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Wendy Kier: From Foster Care To Success

Wendy Kier on Sprinting To Success Podcast

 
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Wendy Kier

I mentor committed female entrepreneurs who are established in the marketplace, have a message that makes an IMPACT, and are marketing their business online but are struggling to attract a flow of premium clients. I coach them to confidently step into their visibility, reach a wider audience, and enrol premium clients who will willingly pay £2,000+ £10,000+ to work with them giving them flexibility, freedom and income in a way that is easy fun and feminine.

Esmie Lawrence interviews Wendy Kier
Esmie Lawrence interviews Wendy Kier
I think it’s what has come out of this for me in terms of this conversation is it’s about being conscious. It’s about being fully responsible for the decisions you’re making rather than just going on autopilot because you have the power to change things, but you have to wake up a little bit to realize that actually you can change things, that things can be very different for you. Statistically, given my background, I should be in prison. Statistically… So it just shows that if you wake up, you take responsibility for what’s going on and get some help, you can make incredible changes in your life that you never thought were possible.” –Wendy Kier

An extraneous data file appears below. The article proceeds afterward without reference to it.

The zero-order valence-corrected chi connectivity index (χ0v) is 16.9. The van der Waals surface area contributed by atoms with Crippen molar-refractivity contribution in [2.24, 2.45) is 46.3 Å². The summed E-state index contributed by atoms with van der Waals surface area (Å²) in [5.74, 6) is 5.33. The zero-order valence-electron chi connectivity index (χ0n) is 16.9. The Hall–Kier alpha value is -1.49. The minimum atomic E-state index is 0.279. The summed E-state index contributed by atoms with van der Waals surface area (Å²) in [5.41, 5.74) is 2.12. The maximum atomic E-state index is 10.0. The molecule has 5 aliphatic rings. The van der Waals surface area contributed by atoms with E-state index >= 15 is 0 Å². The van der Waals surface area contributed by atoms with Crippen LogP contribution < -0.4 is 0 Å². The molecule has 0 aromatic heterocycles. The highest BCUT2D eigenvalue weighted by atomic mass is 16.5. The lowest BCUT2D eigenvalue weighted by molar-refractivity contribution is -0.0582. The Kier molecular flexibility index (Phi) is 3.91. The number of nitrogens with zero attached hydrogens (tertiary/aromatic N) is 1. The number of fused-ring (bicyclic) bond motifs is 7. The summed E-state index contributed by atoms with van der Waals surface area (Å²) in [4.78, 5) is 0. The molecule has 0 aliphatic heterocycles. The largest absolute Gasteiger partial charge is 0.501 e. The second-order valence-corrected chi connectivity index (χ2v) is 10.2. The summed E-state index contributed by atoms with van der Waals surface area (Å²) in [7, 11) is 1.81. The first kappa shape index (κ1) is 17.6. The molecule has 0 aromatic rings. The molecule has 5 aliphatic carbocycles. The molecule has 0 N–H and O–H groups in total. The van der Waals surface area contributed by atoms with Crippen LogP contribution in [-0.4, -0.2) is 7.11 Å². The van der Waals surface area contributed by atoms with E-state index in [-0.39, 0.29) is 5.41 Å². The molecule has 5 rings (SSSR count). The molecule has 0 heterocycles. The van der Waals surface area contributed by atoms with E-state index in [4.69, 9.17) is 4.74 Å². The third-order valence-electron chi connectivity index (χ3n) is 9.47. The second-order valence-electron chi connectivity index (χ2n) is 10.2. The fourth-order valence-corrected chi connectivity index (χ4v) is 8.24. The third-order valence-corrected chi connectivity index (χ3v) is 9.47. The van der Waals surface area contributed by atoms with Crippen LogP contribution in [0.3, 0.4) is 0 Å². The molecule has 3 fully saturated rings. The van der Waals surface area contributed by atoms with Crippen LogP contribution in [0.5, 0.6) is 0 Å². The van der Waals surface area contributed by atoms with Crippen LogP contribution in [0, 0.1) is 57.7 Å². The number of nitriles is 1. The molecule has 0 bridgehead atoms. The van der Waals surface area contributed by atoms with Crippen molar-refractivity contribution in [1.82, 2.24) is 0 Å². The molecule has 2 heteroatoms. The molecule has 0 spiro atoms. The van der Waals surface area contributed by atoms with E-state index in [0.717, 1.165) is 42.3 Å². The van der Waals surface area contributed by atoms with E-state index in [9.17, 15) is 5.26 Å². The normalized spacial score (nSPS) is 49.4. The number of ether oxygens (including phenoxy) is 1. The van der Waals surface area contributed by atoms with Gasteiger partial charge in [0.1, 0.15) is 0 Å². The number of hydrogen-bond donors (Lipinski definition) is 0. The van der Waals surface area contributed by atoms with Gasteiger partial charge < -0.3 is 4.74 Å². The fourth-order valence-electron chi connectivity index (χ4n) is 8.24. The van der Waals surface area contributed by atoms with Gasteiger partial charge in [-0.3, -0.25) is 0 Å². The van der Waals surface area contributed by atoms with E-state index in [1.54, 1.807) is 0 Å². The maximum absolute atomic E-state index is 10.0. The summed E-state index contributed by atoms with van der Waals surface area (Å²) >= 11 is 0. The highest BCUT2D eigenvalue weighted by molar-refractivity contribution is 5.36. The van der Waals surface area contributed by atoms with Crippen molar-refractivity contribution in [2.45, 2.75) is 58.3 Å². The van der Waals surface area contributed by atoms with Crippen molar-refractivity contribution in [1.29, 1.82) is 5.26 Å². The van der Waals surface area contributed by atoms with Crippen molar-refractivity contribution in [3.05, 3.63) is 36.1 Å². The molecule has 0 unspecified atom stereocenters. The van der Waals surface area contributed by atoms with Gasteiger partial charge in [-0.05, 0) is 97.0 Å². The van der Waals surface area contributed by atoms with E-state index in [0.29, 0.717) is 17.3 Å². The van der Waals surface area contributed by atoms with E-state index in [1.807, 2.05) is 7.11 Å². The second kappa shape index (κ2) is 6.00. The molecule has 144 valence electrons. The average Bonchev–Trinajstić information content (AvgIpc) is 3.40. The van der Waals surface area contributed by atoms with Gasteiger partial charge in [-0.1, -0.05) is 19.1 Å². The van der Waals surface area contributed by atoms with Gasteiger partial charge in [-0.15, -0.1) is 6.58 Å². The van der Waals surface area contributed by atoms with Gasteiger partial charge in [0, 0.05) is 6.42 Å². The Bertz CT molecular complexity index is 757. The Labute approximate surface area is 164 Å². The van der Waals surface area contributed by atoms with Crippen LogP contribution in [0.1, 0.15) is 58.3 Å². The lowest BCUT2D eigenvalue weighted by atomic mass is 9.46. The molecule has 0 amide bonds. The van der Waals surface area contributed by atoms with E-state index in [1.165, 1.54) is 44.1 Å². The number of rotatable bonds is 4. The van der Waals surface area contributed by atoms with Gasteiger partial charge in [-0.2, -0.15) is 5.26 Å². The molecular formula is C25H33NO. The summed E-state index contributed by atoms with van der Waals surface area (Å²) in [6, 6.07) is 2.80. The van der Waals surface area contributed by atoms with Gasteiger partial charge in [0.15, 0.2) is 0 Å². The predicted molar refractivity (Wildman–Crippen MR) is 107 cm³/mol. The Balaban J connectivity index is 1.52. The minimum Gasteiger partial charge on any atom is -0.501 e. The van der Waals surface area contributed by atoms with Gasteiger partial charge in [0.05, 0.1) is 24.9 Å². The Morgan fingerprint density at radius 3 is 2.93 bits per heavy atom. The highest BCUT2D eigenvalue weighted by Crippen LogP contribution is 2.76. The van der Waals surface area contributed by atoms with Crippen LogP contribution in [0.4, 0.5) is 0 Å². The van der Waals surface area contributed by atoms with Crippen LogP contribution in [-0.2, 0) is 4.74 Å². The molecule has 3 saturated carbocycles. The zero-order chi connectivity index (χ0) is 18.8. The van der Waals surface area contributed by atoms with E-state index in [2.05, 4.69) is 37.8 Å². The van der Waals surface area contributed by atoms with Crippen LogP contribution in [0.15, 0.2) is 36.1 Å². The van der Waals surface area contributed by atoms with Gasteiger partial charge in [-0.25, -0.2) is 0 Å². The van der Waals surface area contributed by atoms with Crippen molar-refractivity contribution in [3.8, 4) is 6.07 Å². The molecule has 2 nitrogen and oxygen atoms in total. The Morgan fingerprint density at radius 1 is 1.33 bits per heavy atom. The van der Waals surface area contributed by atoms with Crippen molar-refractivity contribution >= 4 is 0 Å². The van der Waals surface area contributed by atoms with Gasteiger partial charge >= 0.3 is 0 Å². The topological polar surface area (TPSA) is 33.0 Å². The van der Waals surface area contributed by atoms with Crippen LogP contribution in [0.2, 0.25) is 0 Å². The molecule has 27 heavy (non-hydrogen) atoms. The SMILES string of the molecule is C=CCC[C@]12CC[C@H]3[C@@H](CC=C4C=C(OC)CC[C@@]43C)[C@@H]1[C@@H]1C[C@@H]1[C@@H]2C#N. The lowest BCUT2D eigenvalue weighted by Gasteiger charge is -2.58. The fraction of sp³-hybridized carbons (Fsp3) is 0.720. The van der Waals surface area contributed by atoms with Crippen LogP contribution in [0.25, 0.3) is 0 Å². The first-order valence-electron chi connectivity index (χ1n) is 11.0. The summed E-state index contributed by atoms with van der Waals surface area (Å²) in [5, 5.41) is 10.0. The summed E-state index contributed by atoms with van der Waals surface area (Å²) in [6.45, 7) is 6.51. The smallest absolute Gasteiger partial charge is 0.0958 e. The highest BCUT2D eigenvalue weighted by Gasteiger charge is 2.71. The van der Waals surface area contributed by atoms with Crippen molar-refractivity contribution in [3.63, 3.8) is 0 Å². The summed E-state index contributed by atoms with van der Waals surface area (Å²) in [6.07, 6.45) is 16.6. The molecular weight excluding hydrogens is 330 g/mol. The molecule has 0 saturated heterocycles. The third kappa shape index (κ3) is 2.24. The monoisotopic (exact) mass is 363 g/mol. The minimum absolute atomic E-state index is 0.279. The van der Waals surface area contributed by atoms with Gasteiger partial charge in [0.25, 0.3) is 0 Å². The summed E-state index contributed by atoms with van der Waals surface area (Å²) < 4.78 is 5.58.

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Show notes:

Esmie Lawrence:
My name is Esmie Lawrence, and welcome to Sprinting to Success podcast. My guest today mentors committed female entrepreneurs who are established in the marketplace, have a message that makes an impact and are marketing their business online, but are struggling to attract the flow of premium clients. She coaches them to confidently step into their visibility and reach a wider audience. She gives them flexibility, freedom, and income in a way that is easy, fun, and feminine. Welcome to Sprinting to Success podcast, Wendy Kier.

Wendy Kier:
Welcome, welcome, welcome. Welcome, thank you.

Esmie Lawrence:
Thank you so much. So tell me about your childhood, how you grew up.

Wendy Kier:
Yeah. Okay. So going back a wee while, I went into Kent. I was about one and a half, two. My parents were both alcoholics and I stayed in Kent when I was about 14 and a half. During that time, I think I must have had about 30 different foster placements. Probably, 30 plus.

Esmie Lawrence:
Wow.

Wendy Kier:
So I was in and out of the care system, adopted when I was 14 and a half that broke down and then 15 and a half you get shoved out into the big wide world. So that was pretty much my childhood. Quite traumatic, very chaotic and a long time ago. I’m thankful.

Esmie Lawrence:
Great. How did you manage those struggles as a 15-year-old?

Wendy Kier: